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|Ch.42. Donwell & Abbey Mill Farm – an English Idyll.
Written by Rachel G
(5/3/2008 9:01 a.m.)
JA was not much given to visual description, and yet she devotes almost a whole page of this tightly structured novel to painting a word-picture of the beautiful setting of Donwell Abbey and Abbey Mill Farm:
(Donwell Abbey's)”... suitable, becoming, characteristic situation, low and sheltered; its ample gardens stretching down to meadows washed by a stream, of which the Abbey, with all the old neglect of prospect, had scarcely a sight -- and its abundance of timber in rows and avenues, which neither fashion nor extravagance had rooted up.
“... the delicious shade of a broad short avenue of limes, which stretching beyond the garden at an equal distance from the river, seemed the finish of the pleasure grounds. It led to nothing; nothing but a view at the end over a low stone wall with high pillars, which seemed intended, in their erection, to give the appearance of an approach to the house, which never had been there. Disputable, however, as might be the taste of such a termination, it was in itself a charming walk, and the view which closed it extremely pretty. The considerable slope, at nearly the foot of which the Abbey stood, gradually acquired a steeper form beyond its grounds; and at half a mile distant was a bank of considerable abruptness and grandeur, well clothed with wood; and at the bottom of this bank, favourably placed and sheltered, rose the Abbey-Mill Farm, with meadows in front, and the river making a close and handsome curve around it.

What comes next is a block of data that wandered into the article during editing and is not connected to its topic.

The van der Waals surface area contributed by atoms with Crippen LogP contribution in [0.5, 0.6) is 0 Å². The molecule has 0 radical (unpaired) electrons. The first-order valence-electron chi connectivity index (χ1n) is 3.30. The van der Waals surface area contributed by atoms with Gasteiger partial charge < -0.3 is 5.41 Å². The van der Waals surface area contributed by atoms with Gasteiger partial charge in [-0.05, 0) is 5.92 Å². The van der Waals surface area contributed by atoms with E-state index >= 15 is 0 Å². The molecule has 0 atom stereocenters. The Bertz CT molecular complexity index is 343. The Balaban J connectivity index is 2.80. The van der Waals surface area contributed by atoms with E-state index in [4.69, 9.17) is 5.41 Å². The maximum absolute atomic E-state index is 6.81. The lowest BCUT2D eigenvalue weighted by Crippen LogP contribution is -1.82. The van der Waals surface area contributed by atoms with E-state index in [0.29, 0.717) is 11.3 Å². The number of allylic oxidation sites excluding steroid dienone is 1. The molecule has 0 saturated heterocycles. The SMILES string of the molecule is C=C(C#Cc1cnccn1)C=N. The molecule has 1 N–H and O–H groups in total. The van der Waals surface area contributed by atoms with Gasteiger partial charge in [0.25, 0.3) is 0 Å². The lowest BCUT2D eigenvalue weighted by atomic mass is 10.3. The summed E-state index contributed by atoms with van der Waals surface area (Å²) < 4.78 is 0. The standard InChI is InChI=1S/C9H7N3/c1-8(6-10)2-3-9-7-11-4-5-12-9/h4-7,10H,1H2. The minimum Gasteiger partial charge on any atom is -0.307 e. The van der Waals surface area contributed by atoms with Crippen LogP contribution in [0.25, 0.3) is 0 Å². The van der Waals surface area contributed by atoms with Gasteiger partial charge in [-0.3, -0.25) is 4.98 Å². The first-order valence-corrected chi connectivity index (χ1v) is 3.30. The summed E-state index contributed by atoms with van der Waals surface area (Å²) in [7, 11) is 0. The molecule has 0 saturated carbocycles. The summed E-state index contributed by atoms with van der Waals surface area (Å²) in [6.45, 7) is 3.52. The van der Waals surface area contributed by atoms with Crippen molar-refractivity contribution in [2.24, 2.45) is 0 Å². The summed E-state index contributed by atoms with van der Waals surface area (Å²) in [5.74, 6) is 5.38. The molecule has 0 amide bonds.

“It was a sweet view -- sweet to the eye and the mind. English verdure, English culture, English comfort, seen under a sun bright, without being oppressive.
I care not that the apple orchard is blooming at midsummer. The blossom perfectly completes a picture which is utterly idyllic.
What was JA's purpose with this extended descriptive passage? It certainly brings into sharp focus Mr Knightley's fortunate position as principal landowner of the district and master of a beautiful house and grounds. Does Donwell Abbey, like Pemberley, tell us something important about its owner?
I'm also struck by the description of Abbey Mill Farm with “all its appendages of prosperity and beauty”. Is Abbey Mill Farm here simply as one of the beauties of the Donwell estate? To me it also seems to show very clearly all that Harriet has lost as a result of Emma's interference in her life.
I have the feeling that I am overlooking something important in all this. Any thoughts?
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